Margot Sanger-Katz at the New York Times Upshot blog reports on a new study published in Health Affairs. 

[P]oor residents of Arkansas, Kentucky and Texas, when asked to compare Medicaid with private coverage, said that Medicaid offered better “quality of health care” and made them better able to “afford the health care” they needed.

Medicaid, the federal-state program for poor and disabled Americans, is a frequent political target, often described as substandard because of its restricted list of doctors and the red tape — sometimes even worse than no insurance at all.

But repeated surveys show that the program is quite popular among the people who use it. A 2011 survey from the Kaiser Family Foundation found that 86 percent of people who had received Medicaid benefits described the experience as somewhat or very positive. A more recent Kaiser survey showed that 69 percent of Americans earning less than $40,000 a year rated the program important to them or their families.

The new study found that beneficiaries preferred Medicaid in terms of “quality of health care” and being able to “afford the health care,” but gave Medicaid lower marks than private health insurance in terms of seeing “doctors you want, without having to wait too long” and “to have doctors treat you with care and respect.”


The affordability portion is important, as the people involved here have low incomes, but it’s also not exactly surprising. Medicaid doesn’t charge premiums. Private insurance costs money. Of course people will feel like they can better afford the care they need with Medicaid. But questions of cost aren’t disconnected from questions of care for beneficiaries. Medicaid’s guaranteed benefits package and cost-sharing protections made beneficiaries feel like they were getting a better overall quality of care too.

Here’s an interesting question, since one of the states studied was Arkansas: what would beneficiaries think if the choice was between private coverage via the private option and traditional Medicaid? That scenario is different: the beneficiaries have the same coverage guarantees and cost-sharing protections that they do under Medicaid, and they don’t pay any premiums.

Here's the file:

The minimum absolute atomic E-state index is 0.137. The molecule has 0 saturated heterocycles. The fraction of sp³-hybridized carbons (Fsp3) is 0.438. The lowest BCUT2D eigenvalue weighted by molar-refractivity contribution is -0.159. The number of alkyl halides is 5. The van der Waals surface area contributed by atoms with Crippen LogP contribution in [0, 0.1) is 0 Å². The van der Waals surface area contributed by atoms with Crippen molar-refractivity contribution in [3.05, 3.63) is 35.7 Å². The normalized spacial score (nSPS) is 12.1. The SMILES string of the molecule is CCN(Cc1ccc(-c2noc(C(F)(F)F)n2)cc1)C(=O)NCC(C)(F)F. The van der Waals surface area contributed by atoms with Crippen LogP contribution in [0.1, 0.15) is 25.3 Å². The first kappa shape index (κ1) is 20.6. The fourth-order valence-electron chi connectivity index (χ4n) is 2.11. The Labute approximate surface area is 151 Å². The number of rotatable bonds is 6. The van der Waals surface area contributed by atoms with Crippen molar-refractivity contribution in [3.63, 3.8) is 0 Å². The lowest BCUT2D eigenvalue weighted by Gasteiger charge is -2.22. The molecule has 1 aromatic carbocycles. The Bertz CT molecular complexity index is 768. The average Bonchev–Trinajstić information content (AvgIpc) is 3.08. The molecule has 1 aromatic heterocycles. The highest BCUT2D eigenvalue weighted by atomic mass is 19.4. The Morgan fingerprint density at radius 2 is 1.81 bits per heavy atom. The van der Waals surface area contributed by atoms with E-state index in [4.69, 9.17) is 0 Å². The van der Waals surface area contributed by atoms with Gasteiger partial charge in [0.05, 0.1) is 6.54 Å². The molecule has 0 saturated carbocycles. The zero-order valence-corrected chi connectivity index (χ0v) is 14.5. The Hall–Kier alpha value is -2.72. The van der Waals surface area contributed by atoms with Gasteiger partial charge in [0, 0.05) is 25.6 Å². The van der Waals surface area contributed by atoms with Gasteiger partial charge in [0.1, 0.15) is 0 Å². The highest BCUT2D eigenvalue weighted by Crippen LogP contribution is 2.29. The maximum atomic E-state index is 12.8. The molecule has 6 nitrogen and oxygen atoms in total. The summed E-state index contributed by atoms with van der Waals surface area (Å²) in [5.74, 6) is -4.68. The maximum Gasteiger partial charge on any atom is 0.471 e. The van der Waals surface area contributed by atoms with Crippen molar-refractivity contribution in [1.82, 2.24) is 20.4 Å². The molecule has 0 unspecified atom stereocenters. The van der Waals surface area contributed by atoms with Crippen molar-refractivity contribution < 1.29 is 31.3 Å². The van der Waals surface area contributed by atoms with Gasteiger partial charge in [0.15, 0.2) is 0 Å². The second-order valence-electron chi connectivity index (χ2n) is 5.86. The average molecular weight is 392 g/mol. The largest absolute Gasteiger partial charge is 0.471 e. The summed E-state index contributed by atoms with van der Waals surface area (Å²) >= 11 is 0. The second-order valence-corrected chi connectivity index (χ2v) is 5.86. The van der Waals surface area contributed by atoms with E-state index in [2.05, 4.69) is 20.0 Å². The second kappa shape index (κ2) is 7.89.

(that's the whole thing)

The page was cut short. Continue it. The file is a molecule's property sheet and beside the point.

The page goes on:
Anecdotally, many private option beneficiaries have told me they prefer experience of private insurance to traditional Medicaid (again, beneficiaries pay zero premiums either way). Part of this is a stigma factor attached to the Medicaid program, particularly in small, rural communities. One beneficiary told me, “I’m covered under Blue Cross. There’s nothing on that card that says I’m poor.” Another told me, “When you live in a community where everybody knows you and stuff — with the [private insurance] card, they can’t put you in a class or anything like that.” Outreach workers also told me that some people were more open to signing up for, say, a “Blue Cross plan” than “Medicaid.” 

Many private option beneficiaries can directly compare their experiences, because when first deemed eligible, they’re covered by traditional Medicaid until the enrollment process into private plans is complete. Some beneficiaries told me that they believed they were treated differently and got better care with private insurance versus traditional Medicaid. This is based on reporting I’ve done over the last year (I’ve talked to well over a hundred beneficiaries) but again, this is all anecdotal. Many other beneficiaries said they didn’t care one way or the other, they were just happy to be covered.